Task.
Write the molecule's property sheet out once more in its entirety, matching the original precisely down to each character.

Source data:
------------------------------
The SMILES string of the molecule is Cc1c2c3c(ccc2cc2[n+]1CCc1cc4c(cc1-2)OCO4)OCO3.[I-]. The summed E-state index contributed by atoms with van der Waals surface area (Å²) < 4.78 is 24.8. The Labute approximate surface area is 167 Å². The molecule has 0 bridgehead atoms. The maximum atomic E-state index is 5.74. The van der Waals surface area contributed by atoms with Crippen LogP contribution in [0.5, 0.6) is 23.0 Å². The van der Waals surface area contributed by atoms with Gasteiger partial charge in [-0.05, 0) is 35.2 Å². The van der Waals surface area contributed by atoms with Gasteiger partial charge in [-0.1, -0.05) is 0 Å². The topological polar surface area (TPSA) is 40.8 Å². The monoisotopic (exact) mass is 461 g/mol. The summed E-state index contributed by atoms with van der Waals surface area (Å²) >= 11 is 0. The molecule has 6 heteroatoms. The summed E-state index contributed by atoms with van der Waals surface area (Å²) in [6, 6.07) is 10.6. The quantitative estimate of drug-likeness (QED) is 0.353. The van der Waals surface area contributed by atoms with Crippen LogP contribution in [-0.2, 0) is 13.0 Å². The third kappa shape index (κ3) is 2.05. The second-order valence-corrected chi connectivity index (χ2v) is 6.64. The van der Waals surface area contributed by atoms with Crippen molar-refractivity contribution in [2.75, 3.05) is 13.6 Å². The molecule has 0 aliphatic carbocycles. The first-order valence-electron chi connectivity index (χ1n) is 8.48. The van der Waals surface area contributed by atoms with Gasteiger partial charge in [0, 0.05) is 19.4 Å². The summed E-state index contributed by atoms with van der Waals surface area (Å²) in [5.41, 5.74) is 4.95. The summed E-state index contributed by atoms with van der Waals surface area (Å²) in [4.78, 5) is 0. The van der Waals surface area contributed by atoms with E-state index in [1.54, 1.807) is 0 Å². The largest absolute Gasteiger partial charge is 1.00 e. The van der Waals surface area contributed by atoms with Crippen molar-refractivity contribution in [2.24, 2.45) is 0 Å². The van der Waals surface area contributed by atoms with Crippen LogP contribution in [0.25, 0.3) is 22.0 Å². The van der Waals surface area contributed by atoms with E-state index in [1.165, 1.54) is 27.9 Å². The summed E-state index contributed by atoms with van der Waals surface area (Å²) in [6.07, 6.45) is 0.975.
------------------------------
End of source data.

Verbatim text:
The SMILES string of the molecule is Cc1c2c3c(ccc2cc2[n+]1CCc1cc4c(cc1-2)OCO4)OCO3.[I-]. The summed E-state index contributed by atoms with van der Waals surface area (Å²) < 4.78 is 24.8. The Labute approximate surface area is 167 Å². The molecule has 0 bridgehead atoms. The maximum atomic E-state index is 5.74. The van der Waals surface area contributed by atoms with Crippen LogP contribution in [0.5, 0.6) is 23.0 Å². The van der Waals surface area contributed by atoms with Gasteiger partial charge in [-0.05, 0) is 35.2 Å². The van der Waals surface area contributed by atoms with Gasteiger partial charge in [-0.1, -0.05) is 0 Å². The topological polar surface area (TPSA) is 40.8 Å². The monoisotopic (exact) mass is 461 g/mol. The summed E-state index contributed by atoms with van der Waals surface area (Å²) >= 11 is 0. The molecule has 6 heteroatoms. The summed E-state index contributed by atoms with van der Waals surface area (Å²) in [6, 6.07) is 10.6. The quantitative estimate of drug-likeness (QED) is 0.353. The van der Waals surface area contributed by atoms with Crippen LogP contribution in [-0.2, 0) is 13.0 Å². The third kappa shape index (κ3) is 2.05. The second-order valence-corrected chi connectivity index (χ2v) is 6.64. The van der Waals surface area contributed by atoms with Crippen molar-refractivity contribution in [2.75, 3.05) is 13.6 Å². The molecule has 0 aliphatic carbocycles. The first-order valence-electron chi connectivity index (χ1n) is 8.48. The van der Waals surface area contributed by atoms with Gasteiger partial charge in [0, 0.05) is 19.4 Å². The summed E-state index contributed by atoms with van der Waals surface area (Å²) in [5.41, 5.74) is 4.95. The summed E-state index contributed by atoms with van der Waals surface area (Å²) in [4.78, 5) is 0. The van der Waals surface area contributed by atoms with E-state index in [1.54, 1.807) is 0 Å². The largest absolute Gasteiger partial charge is 1.00 e. The van der Waals surface area contributed by atoms with Crippen molar-refractivity contribution in [2.24, 2.45) is 0 Å². The van der Waals surface area contributed by atoms with Crippen LogP contribution in [0.25, 0.3) is 22.0 Å². The van der Waals surface area contributed by atoms with E-state index in [1.165, 1.54) is 27.9 Å². The summed E-state index contributed by atoms with van der Waals surface area (Å²) in [6.07, 6.45) is 0.975.